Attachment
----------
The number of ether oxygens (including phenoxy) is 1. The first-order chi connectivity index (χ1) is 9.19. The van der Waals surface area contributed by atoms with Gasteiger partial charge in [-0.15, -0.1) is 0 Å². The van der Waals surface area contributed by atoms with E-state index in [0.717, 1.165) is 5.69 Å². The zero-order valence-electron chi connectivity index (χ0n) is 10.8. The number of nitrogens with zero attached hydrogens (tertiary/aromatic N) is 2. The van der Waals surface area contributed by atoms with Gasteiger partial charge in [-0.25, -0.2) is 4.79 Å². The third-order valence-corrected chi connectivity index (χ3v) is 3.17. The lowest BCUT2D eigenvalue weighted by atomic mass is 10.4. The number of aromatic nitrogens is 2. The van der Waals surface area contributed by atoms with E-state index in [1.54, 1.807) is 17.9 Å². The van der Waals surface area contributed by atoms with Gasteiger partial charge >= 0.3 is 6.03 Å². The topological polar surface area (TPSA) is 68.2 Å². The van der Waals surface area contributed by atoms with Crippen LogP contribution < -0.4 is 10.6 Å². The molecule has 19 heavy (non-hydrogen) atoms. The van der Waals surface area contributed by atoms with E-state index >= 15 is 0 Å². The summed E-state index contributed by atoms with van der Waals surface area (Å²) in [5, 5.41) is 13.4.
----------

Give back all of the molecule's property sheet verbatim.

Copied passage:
The number of ether oxygens (including phenoxy) is 1. The first-order chi connectivity index (χ1) is 9.19. The van der Waals surface area contributed by atoms with Gasteiger partial charge in [-0.15, -0.1) is 0 Å². The van der Waals surface area contributed by atoms with E-state index in [0.717, 1.165) is 5.69 Å². The zero-order valence-electron chi connectivity index (χ0n) is 10.8. The number of nitrogens with zero attached hydrogens (tertiary/aromatic N) is 2. The van der Waals surface area contributed by atoms with Gasteiger partial charge in [-0.25, -0.2) is 4.79 Å². The third-order valence-corrected chi connectivity index (χ3v) is 3.17. The lowest BCUT2D eigenvalue weighted by atomic mass is 10.4. The number of aromatic nitrogens is 2. The van der Waals surface area contributed by atoms with E-state index in [1.54, 1.807) is 17.9 Å². The van der Waals surface area contributed by atoms with Gasteiger partial charge >= 0.3 is 6.03 Å². The topological polar surface area (TPSA) is 68.2 Å². The van der Waals surface area contributed by atoms with Crippen LogP contribution < -0.4 is 10.6 Å². The molecule has 19 heavy (non-hydrogen) atoms. The van der Waals surface area contributed by atoms with E-state index >= 15 is 0 Å². The summed E-state index contributed by atoms with van der Waals surface area (Å²) in [5, 5.41) is 13.4.